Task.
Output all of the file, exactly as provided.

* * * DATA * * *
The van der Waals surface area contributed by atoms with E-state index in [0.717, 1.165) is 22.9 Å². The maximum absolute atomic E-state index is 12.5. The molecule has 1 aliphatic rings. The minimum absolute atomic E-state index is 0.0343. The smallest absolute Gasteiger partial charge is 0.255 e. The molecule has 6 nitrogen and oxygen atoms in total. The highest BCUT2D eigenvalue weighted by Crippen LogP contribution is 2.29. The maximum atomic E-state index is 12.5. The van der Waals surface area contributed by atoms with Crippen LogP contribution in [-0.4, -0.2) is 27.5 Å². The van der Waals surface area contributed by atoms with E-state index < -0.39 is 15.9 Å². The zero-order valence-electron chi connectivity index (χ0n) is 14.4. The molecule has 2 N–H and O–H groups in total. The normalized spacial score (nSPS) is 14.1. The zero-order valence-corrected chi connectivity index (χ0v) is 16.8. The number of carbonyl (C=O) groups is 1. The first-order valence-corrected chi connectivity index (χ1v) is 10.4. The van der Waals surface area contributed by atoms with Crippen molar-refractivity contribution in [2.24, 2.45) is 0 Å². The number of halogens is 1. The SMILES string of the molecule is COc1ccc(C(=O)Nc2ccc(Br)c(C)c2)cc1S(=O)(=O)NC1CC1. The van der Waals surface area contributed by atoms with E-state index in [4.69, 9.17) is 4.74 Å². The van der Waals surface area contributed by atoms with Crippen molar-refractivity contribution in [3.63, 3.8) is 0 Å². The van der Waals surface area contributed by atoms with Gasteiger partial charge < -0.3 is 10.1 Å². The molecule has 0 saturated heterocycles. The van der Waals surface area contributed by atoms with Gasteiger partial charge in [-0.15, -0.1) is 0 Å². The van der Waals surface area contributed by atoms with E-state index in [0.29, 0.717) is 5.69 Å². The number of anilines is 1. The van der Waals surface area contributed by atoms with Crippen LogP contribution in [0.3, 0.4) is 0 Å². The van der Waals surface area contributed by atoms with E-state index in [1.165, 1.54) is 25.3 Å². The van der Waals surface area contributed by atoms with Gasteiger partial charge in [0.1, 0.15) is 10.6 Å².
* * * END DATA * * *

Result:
The van der Waals surface area contributed by atoms with E-state index in [0.717, 1.165) is 22.9 Å². The maximum absolute atomic E-state index is 12.5. The molecule has 1 aliphatic rings. The minimum absolute atomic E-state index is 0.0343. The smallest absolute Gasteiger partial charge is 0.255 e. The molecule has 6 nitrogen and oxygen atoms in total. The highest BCUT2D eigenvalue weighted by Crippen LogP contribution is 2.29. The maximum atomic E-state index is 12.5. The van der Waals surface area contributed by atoms with Crippen LogP contribution in [-0.4, -0.2) is 27.5 Å². The van der Waals surface area contributed by atoms with E-state index < -0.39 is 15.9 Å². The zero-order valence-electron chi connectivity index (χ0n) is 14.4. The molecule has 2 N–H and O–H groups in total. The normalized spacial score (nSPS) is 14.1. The zero-order valence-corrected chi connectivity index (χ0v) is 16.8. The number of carbonyl (C=O) groups is 1. The first-order valence-corrected chi connectivity index (χ1v) is 10.4. The van der Waals surface area contributed by atoms with Crippen molar-refractivity contribution in [2.24, 2.45) is 0 Å². The number of halogens is 1. The SMILES string of the molecule is COc1ccc(C(=O)Nc2ccc(Br)c(C)c2)cc1S(=O)(=O)NC1CC1. The van der Waals surface area contributed by atoms with E-state index in [4.69, 9.17) is 4.74 Å². The van der Waals surface area contributed by atoms with Crippen molar-refractivity contribution in [3.63, 3.8) is 0 Å². The van der Waals surface area contributed by atoms with Gasteiger partial charge < -0.3 is 10.1 Å². The molecule has 0 saturated heterocycles. The van der Waals surface area contributed by atoms with Gasteiger partial charge in [-0.15, -0.1) is 0 Å². The van der Waals surface area contributed by atoms with E-state index in [0.29, 0.717) is 5.69 Å². The number of anilines is 1. The van der Waals surface area contributed by atoms with Crippen LogP contribution in [0.3, 0.4) is 0 Å². The van der Waals surface area contributed by atoms with E-state index in [1.165, 1.54) is 25.3 Å². The van der Waals surface area contributed by atoms with Gasteiger partial charge in [0.1, 0.15) is 10.6 Å².